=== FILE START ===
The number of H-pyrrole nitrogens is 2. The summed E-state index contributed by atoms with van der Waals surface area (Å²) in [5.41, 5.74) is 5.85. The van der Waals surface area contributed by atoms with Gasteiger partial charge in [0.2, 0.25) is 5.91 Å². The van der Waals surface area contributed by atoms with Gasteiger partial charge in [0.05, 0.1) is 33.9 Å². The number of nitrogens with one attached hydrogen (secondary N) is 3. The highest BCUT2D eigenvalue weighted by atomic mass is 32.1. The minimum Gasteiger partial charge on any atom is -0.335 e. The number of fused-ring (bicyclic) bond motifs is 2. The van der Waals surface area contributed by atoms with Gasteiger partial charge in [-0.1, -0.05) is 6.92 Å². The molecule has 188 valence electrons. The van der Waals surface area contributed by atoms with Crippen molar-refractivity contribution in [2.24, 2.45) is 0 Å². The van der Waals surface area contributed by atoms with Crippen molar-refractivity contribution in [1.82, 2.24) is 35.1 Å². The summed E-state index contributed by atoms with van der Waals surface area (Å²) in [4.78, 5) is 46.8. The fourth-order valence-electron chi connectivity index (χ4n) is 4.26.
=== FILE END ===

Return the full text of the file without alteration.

The number of H-pyrrole nitrogens is 2. The summed E-state index contributed by atoms with van der Waals surface area (Å²) in [5.41, 5.74) is 5.85. The van der Waals surface area contributed by atoms with Gasteiger partial charge in [0.2, 0.25) is 5.91 Å². The van der Waals surface area contributed by atoms with Gasteiger partial charge in [0.05, 0.1) is 33.9 Å². The number of nitrogens with one attached hydrogen (secondary N) is 3. The highest BCUT2D eigenvalue weighted by atomic mass is 32.1. The minimum Gasteiger partial charge on any atom is -0.335 e. The number of fused-ring (bicyclic) bond motifs is 2. The van der Waals surface area contributed by atoms with Gasteiger partial charge in [-0.1, -0.05) is 6.92 Å². The molecule has 188 valence electrons. The van der Waals surface area contributed by atoms with Crippen molar-refractivity contribution in [2.24, 2.45) is 0 Å². The van der Waals surface area contributed by atoms with Crippen molar-refractivity contribution in [1.82, 2.24) is 35.1 Å². The summed E-state index contributed by atoms with van der Waals surface area (Å²) in [4.78, 5) is 46.8. The fourth-order valence-electron chi connectivity index (χ4n) is 4.26.